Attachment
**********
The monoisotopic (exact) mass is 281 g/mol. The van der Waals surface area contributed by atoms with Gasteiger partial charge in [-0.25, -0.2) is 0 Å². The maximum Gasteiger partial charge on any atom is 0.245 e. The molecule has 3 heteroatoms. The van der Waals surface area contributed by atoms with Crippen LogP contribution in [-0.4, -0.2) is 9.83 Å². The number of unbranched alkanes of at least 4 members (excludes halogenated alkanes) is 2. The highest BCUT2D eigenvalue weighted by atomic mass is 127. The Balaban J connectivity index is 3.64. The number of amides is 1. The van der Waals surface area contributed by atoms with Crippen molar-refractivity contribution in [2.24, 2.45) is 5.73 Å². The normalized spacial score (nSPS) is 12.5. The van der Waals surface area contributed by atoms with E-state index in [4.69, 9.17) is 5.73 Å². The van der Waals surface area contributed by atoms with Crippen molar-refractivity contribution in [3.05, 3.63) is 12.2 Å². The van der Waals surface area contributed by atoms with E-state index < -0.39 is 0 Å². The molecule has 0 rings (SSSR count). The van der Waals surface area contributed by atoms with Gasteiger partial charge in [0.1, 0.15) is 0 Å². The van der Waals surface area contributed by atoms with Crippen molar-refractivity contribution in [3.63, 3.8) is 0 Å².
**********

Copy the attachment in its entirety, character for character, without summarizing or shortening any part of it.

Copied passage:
The monoisotopic (exact) mass is 281 g/mol. The van der Waals surface area contributed by atoms with Gasteiger partial charge in [-0.25, -0.2) is 0 Å². The maximum Gasteiger partial charge on any atom is 0.245 e. The molecule has 3 heteroatoms. The van der Waals surface area contributed by atoms with Crippen LogP contribution in [-0.4, -0.2) is 9.83 Å². The number of unbranched alkanes of at least 4 members (excludes halogenated alkanes) is 2. The highest BCUT2D eigenvalue weighted by atomic mass is 127. The Balaban J connectivity index is 3.64. The number of amides is 1. The van der Waals surface area contributed by atoms with Crippen molar-refractivity contribution in [2.24, 2.45) is 5.73 Å². The normalized spacial score (nSPS) is 12.5. The van der Waals surface area contributed by atoms with E-state index in [4.69, 9.17) is 5.73 Å². The van der Waals surface area contributed by atoms with Crippen molar-refractivity contribution in [3.05, 3.63) is 12.2 Å². The van der Waals surface area contributed by atoms with E-state index < -0.39 is 0 Å². The molecule has 0 rings (SSSR count). The van der Waals surface area contributed by atoms with Gasteiger partial charge in [0.1, 0.15) is 0 Å². The van der Waals surface area contributed by atoms with Crippen molar-refractivity contribution in [3.63, 3.8) is 0 Å².